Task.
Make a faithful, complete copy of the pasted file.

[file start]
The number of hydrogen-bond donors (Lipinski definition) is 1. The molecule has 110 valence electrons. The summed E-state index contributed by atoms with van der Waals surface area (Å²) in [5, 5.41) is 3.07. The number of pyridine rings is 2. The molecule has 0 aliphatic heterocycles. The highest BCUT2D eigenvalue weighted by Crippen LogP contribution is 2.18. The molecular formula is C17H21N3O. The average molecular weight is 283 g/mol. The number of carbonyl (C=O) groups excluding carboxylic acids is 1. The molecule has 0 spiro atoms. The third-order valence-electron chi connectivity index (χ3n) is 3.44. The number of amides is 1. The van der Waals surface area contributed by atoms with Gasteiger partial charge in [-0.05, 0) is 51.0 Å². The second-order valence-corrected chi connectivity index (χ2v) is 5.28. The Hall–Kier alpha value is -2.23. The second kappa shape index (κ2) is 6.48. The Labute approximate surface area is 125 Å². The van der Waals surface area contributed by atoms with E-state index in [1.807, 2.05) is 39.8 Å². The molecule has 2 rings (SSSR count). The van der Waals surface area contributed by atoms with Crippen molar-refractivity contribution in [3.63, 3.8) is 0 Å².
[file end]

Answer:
The number of hydrogen-bond donors (Lipinski definition) is 1. The molecule has 110 valence electrons. The summed E-state index contributed by atoms with van der Waals surface area (Å²) in [5, 5.41) is 3.07. The number of pyridine rings is 2. The molecule has 0 aliphatic heterocycles. The highest BCUT2D eigenvalue weighted by Crippen LogP contribution is 2.18. The molecular formula is C17H21N3O. The average molecular weight is 283 g/mol. The number of carbonyl (C=O) groups excluding carboxylic acids is 1. The molecule has 0 spiro atoms. The third-order valence-electron chi connectivity index (χ3n) is 3.44. The number of amides is 1. The van der Waals surface area contributed by atoms with Gasteiger partial charge in [-0.05, 0) is 51.0 Å². The second-order valence-corrected chi connectivity index (χ2v) is 5.28. The Hall–Kier alpha value is -2.23. The second kappa shape index (κ2) is 6.48. The Labute approximate surface area is 125 Å². The van der Waals surface area contributed by atoms with E-state index in [1.807, 2.05) is 39.8 Å². The molecule has 2 rings (SSSR count). The van der Waals surface area contributed by atoms with Crippen molar-refractivity contribution in [3.63, 3.8) is 0 Å².